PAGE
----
Tuesday, December 30, 2014

Lesson #192: Combat Management by Committee and Analysis Paralysis

Posted By: George Deeb - 12/30/2014

Back in Lesson #15, I talked about "hands-on vs. hands-off" management styles , and my...


Back in Lesson #15, I talked about "hands-on vs. hands-off" management styles, and my preference for a "hands-off"style, empowering a smart team to do their jobs without getting in their way, and only jumping into the details when absolutely necessary.  This post is less about management style and more about management process.

I once had a client that brought me in as an interim executive, to fill in for a departing employee.  I was excited to join the company and knew I could have an immediate impact.  In my first week on the job, I noticed something very strange.  My calendar started to fill up with about three days a week worth of committed meetings.  And, it was eating into my time to actually do my job.

Some of these meetings were related to my department (micromanaging my team).  Some of these were related to the executive team (with a culture of managing every department's decisions by committee).  And, some of these were related to other departments, and I had no idea why I was even needed in the room.  All in all, I was losing over half of my week doing everyone else's job, except my own!  That wasn't going to last.

So, I quickly reorganized the meetings.  I got my department meetings down to one per week, plus the one-on-one meetings with my team members (in case they needed me for anything--not me need to micromanage them).  I got the CEO to reorganize the executive meetings, so that we were only meeting one time a week (more to keep us updated on what we were all doing in our department, not for group decision making).  And, I cancelled all the meetings with the other departments.  I was able to get these meetings into one day a week, giving me two days a week back to do my job.

Related to this, I was watching how the CEO was making decisions.  He wasn't trusting his team to make the right decisions on their own.  He needed to be involved in all decisions they were making.  And, because he did not understand their jobs as well as they did, he would force them to run through circles creating numerous iterations of business cases and financial models until he understood it and could approve the decision.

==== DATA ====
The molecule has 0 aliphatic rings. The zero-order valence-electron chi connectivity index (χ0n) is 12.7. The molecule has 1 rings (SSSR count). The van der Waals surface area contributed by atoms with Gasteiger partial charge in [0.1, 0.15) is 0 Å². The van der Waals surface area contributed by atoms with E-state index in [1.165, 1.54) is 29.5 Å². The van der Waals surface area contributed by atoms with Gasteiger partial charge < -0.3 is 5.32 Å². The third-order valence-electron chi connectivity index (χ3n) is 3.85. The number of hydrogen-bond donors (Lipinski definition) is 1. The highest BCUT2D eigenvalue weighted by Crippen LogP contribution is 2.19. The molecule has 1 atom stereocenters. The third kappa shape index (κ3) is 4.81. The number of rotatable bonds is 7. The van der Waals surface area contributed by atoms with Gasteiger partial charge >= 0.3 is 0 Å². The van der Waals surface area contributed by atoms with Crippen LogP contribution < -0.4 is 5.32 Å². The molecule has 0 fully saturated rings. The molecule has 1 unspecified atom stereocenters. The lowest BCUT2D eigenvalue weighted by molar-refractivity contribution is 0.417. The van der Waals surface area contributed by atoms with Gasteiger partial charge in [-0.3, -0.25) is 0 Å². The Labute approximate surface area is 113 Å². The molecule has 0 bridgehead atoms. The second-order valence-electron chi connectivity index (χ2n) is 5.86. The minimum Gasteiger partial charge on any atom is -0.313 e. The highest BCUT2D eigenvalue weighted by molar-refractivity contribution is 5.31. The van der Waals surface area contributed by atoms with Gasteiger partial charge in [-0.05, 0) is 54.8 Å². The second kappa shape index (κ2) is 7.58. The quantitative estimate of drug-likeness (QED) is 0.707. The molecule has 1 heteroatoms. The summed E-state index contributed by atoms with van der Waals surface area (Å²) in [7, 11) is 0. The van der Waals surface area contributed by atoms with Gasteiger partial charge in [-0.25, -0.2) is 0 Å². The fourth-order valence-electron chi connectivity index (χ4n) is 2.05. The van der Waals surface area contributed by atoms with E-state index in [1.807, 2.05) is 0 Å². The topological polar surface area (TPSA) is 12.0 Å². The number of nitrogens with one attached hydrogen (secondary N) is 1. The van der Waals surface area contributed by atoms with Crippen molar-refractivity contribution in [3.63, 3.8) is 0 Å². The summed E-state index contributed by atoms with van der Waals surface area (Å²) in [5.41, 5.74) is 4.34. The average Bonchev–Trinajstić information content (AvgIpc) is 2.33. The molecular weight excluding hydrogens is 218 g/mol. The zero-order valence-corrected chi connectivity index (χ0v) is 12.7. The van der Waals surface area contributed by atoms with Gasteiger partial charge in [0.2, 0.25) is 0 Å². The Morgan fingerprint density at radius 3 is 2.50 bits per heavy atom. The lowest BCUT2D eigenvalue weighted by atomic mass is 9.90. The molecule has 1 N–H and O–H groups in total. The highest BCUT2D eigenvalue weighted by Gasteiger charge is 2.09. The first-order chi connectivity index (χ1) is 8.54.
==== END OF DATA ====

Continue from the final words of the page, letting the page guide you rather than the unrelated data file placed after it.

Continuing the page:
All that did was irritate his team, from the lack of trust and again from slowing them down from doing their jobs.  And, the pace of making progress in the business screeched to a near halt, with managers having to wait for the CEO's approval before progressing.  The business had a materially bottleneck in their process for making progress--and the CEO was that bottleneck.

I told him this process was broken, and if you don't trust the team to make their own decisions, he should hire a new team.  That message resonated, and he changed his focus from helping make decisions for everybody else in their jobs, to actually doing his own job!  And, the business's growth and rate of change improved as a result.

So, make sure you all fine tune your processes.  Only schedule meetings that are absolutely necessary, trusting your team members to make their own smart decisions.  In a perfect world, the key department managers should be telling senior management what to do, for their support, not vice versa.  And, don't over-think and mentally masturbate every decision, since "analysis paralysis" can suffocate the life out of the business and your team.

For future posts, please follow me on Twitter at:  @georgedeeb.




Lesson #193: The Best Medicine For Your Business -- A Fresh Set of Eyes!!

Posted By: George Deeb - 12/30/2014

Over the years, I have had many clients with problems in their business that they didn’t know ho...


Over the years, I have had many clients with problems in their business that they didn’t know how to solve.  They would invite me in to take a look to see if I could solve their problem.  And, sure enough, a very easy solution to the problem presents itself in quick order.  Not because I am smarter than them.  But, because I came in with no pre-conceived ideas or past experience with the company, and simply came in with a fresh set of eyes and logical business sense.

Let’s talk about an example.   I had one client that hit a wall with growth.  They successfully grew from zero to over $10MM in revenues, but then growth flatlined for a couple years, and despite their efforts to break through that level, revenues just stayed flat.  After I came in and looked at the historical sales and marketing efforts, it became perfectly clear what the problem was: they were not materially investing in sales and marketing at all!!

The founder had assumed that a “business as usual” approach would help him solve the problem, with him being the primary salesperson of the company.  But, that presented a huge bottleneck for the business.  One person has a fixed capacity for selling, and regardless how good he was at selling, he was never going to sell more, without expanding the sales team, and investing in marketing to help drive new leads.